Colors of Japan
Brief Overview of Japanese Traditional Color
More Than 1,000 Japanese Traditional Colors
Since ancient time, Japan has its own distinctive sense of color, and it became well-established in Japanese cultures and traditions. It’s collection of colors has been used in Japanese Literature, traditional textiles (such as kimono), Japanese Painting and other Japanese arts and crafts.
It is said that there are more than 1,000 traditional colors in Japan (it is however well acknowledged that there exist many lost or obscure colors in the long history). Most names of colors originate from the names of plants, flowers, and animals that bore or resembled them. The traditional colors of Japan were made by unique color sense of Japanese people which is based on distinctive Japanese religion and culture of animism.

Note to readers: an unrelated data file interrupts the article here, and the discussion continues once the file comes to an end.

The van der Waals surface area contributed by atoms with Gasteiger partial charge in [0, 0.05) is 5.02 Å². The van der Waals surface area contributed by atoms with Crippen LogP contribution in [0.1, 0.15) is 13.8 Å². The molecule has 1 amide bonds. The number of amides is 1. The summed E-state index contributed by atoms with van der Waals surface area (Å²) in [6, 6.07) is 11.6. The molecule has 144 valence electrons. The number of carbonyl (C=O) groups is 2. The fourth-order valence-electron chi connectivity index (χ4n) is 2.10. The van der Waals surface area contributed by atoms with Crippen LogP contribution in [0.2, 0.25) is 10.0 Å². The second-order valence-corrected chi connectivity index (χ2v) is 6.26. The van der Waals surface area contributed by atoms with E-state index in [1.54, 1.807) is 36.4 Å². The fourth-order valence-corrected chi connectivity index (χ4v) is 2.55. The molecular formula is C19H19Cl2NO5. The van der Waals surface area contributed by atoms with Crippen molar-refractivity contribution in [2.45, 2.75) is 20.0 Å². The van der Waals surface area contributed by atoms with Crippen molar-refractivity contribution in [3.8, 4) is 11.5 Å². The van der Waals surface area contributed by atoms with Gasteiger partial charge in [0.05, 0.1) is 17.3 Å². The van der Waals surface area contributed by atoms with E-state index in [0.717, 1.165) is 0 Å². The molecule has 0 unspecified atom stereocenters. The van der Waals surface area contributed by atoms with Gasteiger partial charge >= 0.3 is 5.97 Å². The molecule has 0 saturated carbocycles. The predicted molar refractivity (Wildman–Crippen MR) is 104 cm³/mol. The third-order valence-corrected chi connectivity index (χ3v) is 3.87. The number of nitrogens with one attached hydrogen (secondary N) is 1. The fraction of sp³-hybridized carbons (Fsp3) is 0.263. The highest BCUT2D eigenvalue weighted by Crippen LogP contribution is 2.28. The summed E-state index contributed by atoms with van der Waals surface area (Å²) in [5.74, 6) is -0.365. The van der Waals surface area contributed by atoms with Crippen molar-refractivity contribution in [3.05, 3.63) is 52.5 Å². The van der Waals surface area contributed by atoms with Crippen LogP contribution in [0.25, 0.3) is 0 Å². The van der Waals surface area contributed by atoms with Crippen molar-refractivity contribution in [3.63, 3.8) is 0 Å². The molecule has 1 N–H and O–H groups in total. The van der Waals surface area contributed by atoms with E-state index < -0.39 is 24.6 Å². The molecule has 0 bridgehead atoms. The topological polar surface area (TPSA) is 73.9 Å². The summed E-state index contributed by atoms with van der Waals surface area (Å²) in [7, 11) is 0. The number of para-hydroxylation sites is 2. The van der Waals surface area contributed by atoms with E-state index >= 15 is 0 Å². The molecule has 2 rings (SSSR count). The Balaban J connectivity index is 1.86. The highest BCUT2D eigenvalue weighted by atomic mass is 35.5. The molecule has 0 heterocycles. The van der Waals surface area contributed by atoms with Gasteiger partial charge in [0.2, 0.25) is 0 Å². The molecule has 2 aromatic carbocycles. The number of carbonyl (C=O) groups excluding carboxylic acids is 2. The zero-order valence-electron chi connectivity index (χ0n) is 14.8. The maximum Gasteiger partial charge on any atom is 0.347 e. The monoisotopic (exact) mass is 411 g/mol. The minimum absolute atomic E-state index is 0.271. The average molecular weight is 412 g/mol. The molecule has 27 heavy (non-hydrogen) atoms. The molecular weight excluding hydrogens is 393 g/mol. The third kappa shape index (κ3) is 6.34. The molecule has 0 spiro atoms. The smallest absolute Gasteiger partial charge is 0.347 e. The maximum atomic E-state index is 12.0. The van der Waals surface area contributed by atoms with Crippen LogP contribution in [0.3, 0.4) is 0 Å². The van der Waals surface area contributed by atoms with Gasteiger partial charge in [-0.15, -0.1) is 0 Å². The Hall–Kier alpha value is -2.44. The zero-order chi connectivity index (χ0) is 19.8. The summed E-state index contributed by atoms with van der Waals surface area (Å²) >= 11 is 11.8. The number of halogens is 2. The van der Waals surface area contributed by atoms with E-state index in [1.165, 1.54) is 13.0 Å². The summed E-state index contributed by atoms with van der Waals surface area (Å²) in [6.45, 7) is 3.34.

Close Connection Between Japanese Color and Ancient Rank System
Japanese traditional colors were inseparable from ancient Japanese rank system. In “the Twelve Level Cap and Rank System” which was established in 603 AD by Prince Shotoku, rank and social hierarchy were determined and displayed by certain colors. Colors known as “kinjiki” (forbidden colors) were allowed only for the robes of the highest ranking government officials; for example, the color Otan (orange) was used as the color for the robes of royal families and nobles, and prohibited any other lower rank to use. Only colors known as “yurushiiro” (permissible colors) were permitted for use by the common people.
Colorful Scenery of Japan (5:01)